A Vision for the Future of Computing in Europe

This week at the High Performance and Embedded Architecture and Compilation (HiPEAC) Vision conference in Valencia Spain, researchers and industry stakeholders are gathering to talk about the future of computing and how Europe can ride some of the emerging trends.

One of our editors is on hand gathering impressions from the HPC side of the house in particular while we take a broader look at the vision HiPEAC has laid out for Europe from a larger ICT roadmap point of view.

Even though HiPEAC tends to focus on the upper echelons of computing, the European Commission-funded project ends up encompassing everything from supercomputers to edge devices.  In fact, the one of the overarching themes of the Vision conference is that ICT silos are breaking down, with different areas of computing beginning to merge into one other. This continuum is perhaps most apparent in the melding of cloud datacenters and the edge devices like virtual assistants, smartphones and medical wearables that feed into them.

One common thread across this continuum is the need for extreme energy efficiency, which is mandated by the size of hyperscale datacenters on the server side and the lack of an electric plug on the edge device side. The scale of these datacenters and ubiquity of these edge devices is also driving component design, especially processors. The economics of companies like Google, Facebook, Amazon and Baidu is pushing these organizations to develop their own specialized server chips to minimize up-front costs and maximize runtime price-performance; the same is happening for consumer devices although not yet for emerging applications like autonomous vehicles.

But the increasing profile of these edge devices is certainly attracting a lot more research and investment in them. Considering how much computing will end up in automobiles and other transportation platforms over the next several years, it’s not surprising this is fast becoming an important area of interest for the manufacturing-saavy Europeans. And as more of the economic value in cars, planes and trains moves to these edge applications, the European manufacturing industry is well-positioned to take advantage of this shift.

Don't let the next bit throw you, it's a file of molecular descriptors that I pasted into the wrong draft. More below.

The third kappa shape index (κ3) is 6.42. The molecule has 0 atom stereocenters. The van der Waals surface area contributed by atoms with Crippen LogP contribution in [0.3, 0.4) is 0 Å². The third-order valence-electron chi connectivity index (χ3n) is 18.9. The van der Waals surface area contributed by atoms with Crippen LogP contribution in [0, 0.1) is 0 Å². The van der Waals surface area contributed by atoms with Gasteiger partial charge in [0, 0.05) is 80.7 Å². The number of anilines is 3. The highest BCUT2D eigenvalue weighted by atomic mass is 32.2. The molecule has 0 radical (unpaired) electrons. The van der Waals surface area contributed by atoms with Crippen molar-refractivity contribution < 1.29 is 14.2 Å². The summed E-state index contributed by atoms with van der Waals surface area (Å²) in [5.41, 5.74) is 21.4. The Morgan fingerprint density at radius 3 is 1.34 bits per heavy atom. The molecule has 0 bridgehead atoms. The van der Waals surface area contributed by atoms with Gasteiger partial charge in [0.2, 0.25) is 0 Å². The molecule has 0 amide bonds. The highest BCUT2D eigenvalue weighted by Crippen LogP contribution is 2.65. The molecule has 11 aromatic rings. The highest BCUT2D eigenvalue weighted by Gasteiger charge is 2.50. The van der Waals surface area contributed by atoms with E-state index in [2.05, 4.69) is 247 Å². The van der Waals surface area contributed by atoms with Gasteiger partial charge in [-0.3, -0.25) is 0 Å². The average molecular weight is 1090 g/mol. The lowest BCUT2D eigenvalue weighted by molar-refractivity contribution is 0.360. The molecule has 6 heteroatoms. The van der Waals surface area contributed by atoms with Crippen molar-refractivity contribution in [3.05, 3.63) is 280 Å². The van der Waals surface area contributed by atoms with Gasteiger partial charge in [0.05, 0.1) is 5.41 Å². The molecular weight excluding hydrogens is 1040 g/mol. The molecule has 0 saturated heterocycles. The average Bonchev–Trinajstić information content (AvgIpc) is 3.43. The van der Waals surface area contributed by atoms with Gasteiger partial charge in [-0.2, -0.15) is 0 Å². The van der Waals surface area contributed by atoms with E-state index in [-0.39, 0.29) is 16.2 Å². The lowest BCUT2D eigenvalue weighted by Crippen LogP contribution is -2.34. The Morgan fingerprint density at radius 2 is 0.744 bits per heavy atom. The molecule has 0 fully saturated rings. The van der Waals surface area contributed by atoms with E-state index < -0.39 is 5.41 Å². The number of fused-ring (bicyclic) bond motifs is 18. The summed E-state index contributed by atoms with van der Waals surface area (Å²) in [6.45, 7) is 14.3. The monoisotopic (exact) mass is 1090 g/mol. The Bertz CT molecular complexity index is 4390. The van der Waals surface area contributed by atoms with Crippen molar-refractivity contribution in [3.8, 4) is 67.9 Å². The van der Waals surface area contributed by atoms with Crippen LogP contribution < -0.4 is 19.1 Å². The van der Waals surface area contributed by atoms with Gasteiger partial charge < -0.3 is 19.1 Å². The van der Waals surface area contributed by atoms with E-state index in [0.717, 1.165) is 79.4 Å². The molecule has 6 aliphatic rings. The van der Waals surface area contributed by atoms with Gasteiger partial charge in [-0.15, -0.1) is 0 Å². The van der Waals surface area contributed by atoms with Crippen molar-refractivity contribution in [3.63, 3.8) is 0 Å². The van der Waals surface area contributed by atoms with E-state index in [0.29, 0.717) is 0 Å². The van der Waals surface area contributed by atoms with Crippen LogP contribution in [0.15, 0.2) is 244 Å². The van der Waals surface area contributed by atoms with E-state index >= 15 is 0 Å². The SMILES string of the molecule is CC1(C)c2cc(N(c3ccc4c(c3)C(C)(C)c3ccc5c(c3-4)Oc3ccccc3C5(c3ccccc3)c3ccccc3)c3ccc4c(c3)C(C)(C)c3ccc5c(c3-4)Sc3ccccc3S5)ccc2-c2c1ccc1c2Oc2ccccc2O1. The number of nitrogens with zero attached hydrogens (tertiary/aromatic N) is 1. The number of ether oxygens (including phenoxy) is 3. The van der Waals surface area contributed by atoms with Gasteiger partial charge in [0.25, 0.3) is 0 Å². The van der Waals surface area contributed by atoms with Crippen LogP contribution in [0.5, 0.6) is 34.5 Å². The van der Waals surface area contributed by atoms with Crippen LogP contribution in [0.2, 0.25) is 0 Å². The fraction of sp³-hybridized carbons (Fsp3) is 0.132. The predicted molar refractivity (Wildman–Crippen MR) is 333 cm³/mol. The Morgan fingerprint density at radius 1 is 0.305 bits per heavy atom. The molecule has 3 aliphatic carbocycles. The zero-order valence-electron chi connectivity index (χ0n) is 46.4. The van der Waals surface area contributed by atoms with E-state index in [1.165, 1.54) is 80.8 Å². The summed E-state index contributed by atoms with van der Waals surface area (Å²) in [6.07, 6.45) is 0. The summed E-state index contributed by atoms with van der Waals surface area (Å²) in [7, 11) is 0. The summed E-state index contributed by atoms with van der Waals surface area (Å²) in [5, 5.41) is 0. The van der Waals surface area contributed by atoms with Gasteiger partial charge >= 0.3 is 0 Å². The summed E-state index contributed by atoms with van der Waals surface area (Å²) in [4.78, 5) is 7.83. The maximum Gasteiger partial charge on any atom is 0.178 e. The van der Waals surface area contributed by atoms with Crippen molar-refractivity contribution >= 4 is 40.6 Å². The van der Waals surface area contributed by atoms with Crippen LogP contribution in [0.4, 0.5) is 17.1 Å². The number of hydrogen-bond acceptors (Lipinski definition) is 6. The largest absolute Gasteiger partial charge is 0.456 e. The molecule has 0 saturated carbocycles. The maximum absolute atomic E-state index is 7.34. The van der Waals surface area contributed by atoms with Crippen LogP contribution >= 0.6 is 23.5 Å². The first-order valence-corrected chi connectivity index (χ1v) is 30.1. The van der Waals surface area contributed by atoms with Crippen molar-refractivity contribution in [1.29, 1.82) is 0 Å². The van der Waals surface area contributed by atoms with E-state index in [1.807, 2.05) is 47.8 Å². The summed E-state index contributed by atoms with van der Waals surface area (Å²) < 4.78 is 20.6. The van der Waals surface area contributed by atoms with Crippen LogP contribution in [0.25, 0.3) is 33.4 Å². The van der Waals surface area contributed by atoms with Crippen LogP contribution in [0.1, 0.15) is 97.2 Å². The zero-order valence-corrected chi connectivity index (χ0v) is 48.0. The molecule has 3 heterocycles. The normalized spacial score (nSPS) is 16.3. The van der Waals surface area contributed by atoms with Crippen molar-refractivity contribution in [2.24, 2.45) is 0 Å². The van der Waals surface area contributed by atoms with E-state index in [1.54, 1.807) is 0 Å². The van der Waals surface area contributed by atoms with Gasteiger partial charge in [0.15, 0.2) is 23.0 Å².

Another key focus at the conference is the declining fortunes of Moore’s Law and what the industry is doing to adapt to it. According to HiPEAC Vision editor-in-chief and CEA Research Fellow Marc Duranton, the industry has become resigned to the fact that component shrinking is coming to an end, along with the attendant performance gains enabled by it. Although there are plenty of post-Moore’s Law options being bandied about, the HiPEAC Vision event will concentrate on the value of accelerators.

“Acceleration for specific applications is the short-term route to performance gains, while we investigate new paradigms such as neuromorphic and quantum computing – which will however complement, rather than replace, silicon semiconductor technology,” explained Duranton.

While some of those accelerators will be the more typical GPUs and FPGAs that are in current use today, there is also a new breed of application-specific accelerators, or in some cases, standalone processors, aimed at AI/machine learning, as well as the aforementioned neuromorphic and quantum computing. Optical computing is another technology being consider, and this one has the potential to cut across multiple application areas. These application-specific chips are contributing mightily to the industry’s general move toward heterogenous architectures.

Not surprisingly, the application area getting the greatest attention at the conference is artificial intelligence. Its penetration into cloud-based services is already well underway and in areas like HPC and enterprise computing, its impact is expected to be equally profound. There’s also a feedback loop anticipated for the development of these technologies in which AI can be used to optimize hardware and software designs and automate production. On the software side that means things like automated machine learning, which simplifies the programmer’s task. On the other hand, automating hardware design is still very much in the early concept stage, notwithstanding what electronic design automation (EDA) has done for the industry.

Traditional HPC is another big topic at this week’s event. There are no less than three session at the Vision event addressing the coming exascale era of computing, and in one session the post-exascale era and what that all entails for the Europe. In general, Europe is a couple of years behind the US, China, and Japan in this area, but intends to use the exascale race as an opportunity to develop the next generation of HPC processors within the EU, which is taking place under the European Processor Initiative (EPI). The resulting processor designs, based on Arm and RISC-V, are also intended to be used in the wider datacenter market, as well as in the autonomous vehicle industry.

And since this is Europe and not China, one important aspect for the HiPEAC crowd is the inclusion of ethical considerations regarding the privacy and rights of people who will end up using the technology. And for platforms such as smart cars, trains, and robotic surgeons, there are safety criteria to be met as well, both in basic functionality and from a hackers-prevention point of view.

If you want to delve deeper into the themes of HiPEAC Vision 2019, a 175-page document describing the technology roadmap in a lot greater detail is available for downloading at https://www.hipeac.net/vision/2019/

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